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Chesnutt and Realism, Chesnutt and Realism, 0817315209, 0-8173-1520-9, 978-0-8173-1520-7, 9780817315207, , , Chesnutt and Realism, 0817382283, 0-8173-8228-3, 978-0-8173-8228-5, 9780817382285,

Chesnutt and Realism
A Study of the Novels
Ryan Simmons

Trade Cloth
2006. 208 pp.
Price:  $39.95 s
E Book
2009. 208 pp.
Price:  $39.95 d

An important examination of Charles Chesnutt as a practitioner of realism.
With the release of previously unpublished novels and a recent proliferation of critical studies on his life and work, Charles W. Chesnutt (1858–1932) has emerged as a major American writer of his time—the age of Howells, Twain, and Wharton. In Chesnutt and Realism, Ryan Simmons breaks new ground by theorizing how understandings of literary realism have shaped, and can continue to shape, the reception of Chesnutt’s work.
Although Chesnutt is typically acknowledged as the most prominent African American writer of the realist period, little attention has been paid to the central question of this study: what does it mean to call Chesnutt a realist? A writer whose career was circumscribed by the dismal racial politics of his era, Chesnutt refused to conform to literary conventions for depicting race. Nor did he use his imaginative skills to evade the realities he and other African Americans faced. Rather, he experimented with ways of portraying reality that could elicit an appropriate, proportionate response to it, as Simmons demonstrates in extended readings of each of Chestnutt’s novels, including important unpublished works that have been overlooked by previous critics.
Chesnutt and Realism also addresses a curiously neglected subject in American literary studies—the relationship between American literary realism and race. By taking Chesnutt seriously as a contributor to realism, this book articulates the strategies by which one African American intellectual helped to define the discourses that influenced his fate.

Ryan Simmons is Assistant Professor of English at Utah Valley State College.

"Readers will doubtless view the liberation of Chesnutt from a narrow definition of literary realism as this book's most obvious contribution to our understanding of this major American writer. Simmons's close readings of the novels repeatedly reveal the complexity of their characterizations and themes. This study will be appreciated by those interested not only in Chesnutt's personality and art but also in race relations in the U.S. from the 1870s through the 1920s, the emergence of a sophisticated African-American literary tradition at the beginning of the 20th century, and the historical relationship between the prose romance and novel genres in American literature."—Joseph R. McElrath, editor of Charles W. Chesnutt: Essays and Speeches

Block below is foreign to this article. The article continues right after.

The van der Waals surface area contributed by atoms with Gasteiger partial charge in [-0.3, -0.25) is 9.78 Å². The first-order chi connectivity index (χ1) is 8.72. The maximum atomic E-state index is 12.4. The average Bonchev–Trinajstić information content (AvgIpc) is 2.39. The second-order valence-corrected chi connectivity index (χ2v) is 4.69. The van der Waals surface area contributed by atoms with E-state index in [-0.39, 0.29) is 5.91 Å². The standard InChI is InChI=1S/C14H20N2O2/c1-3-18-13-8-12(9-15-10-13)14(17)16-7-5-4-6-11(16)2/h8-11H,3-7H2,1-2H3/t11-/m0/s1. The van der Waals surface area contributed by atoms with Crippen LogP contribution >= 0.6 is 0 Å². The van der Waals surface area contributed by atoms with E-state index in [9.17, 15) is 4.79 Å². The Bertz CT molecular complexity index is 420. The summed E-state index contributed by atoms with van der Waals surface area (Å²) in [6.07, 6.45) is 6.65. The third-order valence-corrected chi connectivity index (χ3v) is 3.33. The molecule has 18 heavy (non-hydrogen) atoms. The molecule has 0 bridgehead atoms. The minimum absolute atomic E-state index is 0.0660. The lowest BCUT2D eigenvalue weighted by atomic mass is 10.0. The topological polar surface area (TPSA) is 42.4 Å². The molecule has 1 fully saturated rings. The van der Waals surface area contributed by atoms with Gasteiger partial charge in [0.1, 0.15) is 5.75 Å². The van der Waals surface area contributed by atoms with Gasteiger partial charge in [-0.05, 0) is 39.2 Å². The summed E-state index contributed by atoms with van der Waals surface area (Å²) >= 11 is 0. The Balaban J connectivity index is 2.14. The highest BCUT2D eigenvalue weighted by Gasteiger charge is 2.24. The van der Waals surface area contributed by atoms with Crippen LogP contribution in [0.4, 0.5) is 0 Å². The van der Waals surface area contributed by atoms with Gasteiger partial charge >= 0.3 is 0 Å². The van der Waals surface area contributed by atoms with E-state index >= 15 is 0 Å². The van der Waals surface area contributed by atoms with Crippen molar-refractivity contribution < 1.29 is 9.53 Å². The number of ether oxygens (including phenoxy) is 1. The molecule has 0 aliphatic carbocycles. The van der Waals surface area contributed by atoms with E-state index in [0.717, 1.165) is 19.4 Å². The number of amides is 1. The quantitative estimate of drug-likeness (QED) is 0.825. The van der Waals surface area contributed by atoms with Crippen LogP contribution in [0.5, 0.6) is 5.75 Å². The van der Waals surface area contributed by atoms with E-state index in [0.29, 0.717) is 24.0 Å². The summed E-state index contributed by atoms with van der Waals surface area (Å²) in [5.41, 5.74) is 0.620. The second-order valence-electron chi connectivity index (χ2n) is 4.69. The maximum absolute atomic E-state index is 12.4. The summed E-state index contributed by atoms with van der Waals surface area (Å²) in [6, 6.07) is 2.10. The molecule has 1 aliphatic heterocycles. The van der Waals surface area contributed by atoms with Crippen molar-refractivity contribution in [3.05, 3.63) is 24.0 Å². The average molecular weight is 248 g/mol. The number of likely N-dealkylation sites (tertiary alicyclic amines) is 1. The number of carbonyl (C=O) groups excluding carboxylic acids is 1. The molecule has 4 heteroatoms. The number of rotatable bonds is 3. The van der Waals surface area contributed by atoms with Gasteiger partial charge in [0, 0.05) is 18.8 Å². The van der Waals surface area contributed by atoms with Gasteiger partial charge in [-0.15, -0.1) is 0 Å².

"In looking at the relationship between American realism and the work of Charles Chesnutt, Simmons (Utah Valley State College) examines the geography of Chesnutt's life as a metaphor for his personally experienced southern and northern racism and racism attached to a person of mixed race. The author considers Chesnutt's expansiveness and his incorporation of many voices in his novels, and he concludes that some of Chesnutt's novels--e.g., The Marrow of Tradition--are too manipulative to be thoroughly realistic. He argues that Colonel's Dream exists between the position of realism and sentimental romance. Simmons examines all of Chesnutt's novels, but this book's particular value is its analysis of Chesnutt's less-known novels, including two not published until late in the 20th century: Mandy Oxendine (CH, Jun'98, 35-5499) and Paul Marchand, F.M.C. (CH, Dec'98, 36-2026). Simmons includes analyses of characters (black, white, and mixed race) and discussion of the critical response to Chesnutt's novels. He concludes that Chesnutt's point was that race is socially constructed and that, in the world Chesnutt's characters inhabit, race is significant and blackness is a fact of identity. This complex study is not for those new to Chesnutt. Summing Up: Recommended. Upper-division undergraduates through faculty."

2007 Sylvia Lyons Render Award, sponsored by American Literature Association

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